Talking science and feminism
This article explores women’s attitudes regarding the feminist movement in science, feminist identification, and the ‘women in science’ label. The data was gathered through in-depth interviews with women studying and researching in the fields of physics and physical sciences at four Dublin universities. Previous studies have not looked into women’s participation in feminist collective action in science, as well as their perceptions of the movement and its impact on their science identities. This study sheds light on how women from undergraduate to postdoctoral levels in the fields of physics and physical sciences in Irish higher education where the gender gap is the highest of all science disciplines in Ireland, think about the relationship between science and feminism through their experiences and perspectives. The findings reveal women’s support for feminist goals such as gender equality and encouraging women to pursue careers in science. However, how they define and label ‘feminist’, ‘feminism’ and ‘women in science’ varies based on their social circle, involvement in the feminist movement, and their (gendered) experiences within their scientific community.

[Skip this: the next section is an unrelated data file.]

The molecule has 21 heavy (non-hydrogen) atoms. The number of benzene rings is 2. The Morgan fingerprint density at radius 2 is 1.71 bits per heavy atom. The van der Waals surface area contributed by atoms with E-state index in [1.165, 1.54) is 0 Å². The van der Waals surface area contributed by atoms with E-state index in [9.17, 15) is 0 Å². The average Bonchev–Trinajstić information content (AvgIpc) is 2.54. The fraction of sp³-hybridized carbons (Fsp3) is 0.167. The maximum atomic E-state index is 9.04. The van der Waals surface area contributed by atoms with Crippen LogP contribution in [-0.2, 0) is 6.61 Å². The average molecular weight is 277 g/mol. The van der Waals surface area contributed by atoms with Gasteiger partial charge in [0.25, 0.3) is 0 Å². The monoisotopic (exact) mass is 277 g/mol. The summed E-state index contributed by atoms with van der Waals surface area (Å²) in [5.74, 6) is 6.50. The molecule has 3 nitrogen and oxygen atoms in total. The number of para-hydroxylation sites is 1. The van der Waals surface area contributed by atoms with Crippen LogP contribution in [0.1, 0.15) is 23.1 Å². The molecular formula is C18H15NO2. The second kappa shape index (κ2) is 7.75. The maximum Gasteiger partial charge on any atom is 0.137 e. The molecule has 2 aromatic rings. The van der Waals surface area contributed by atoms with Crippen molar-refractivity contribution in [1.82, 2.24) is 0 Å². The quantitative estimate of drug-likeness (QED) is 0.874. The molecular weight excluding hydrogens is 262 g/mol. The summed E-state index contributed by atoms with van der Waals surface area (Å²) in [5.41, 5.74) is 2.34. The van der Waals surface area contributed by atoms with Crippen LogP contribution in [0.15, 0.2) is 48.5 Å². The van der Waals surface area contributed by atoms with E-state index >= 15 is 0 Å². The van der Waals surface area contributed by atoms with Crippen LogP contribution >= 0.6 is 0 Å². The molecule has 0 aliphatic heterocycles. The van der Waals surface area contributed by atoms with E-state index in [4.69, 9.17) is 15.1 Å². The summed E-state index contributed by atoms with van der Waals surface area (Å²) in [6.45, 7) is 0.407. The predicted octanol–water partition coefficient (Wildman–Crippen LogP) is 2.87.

PublicationJournal of Gender Studies 31(8), pp. 911-927
PublisherTaylor & Francis
Department or School
- Chemical Sciences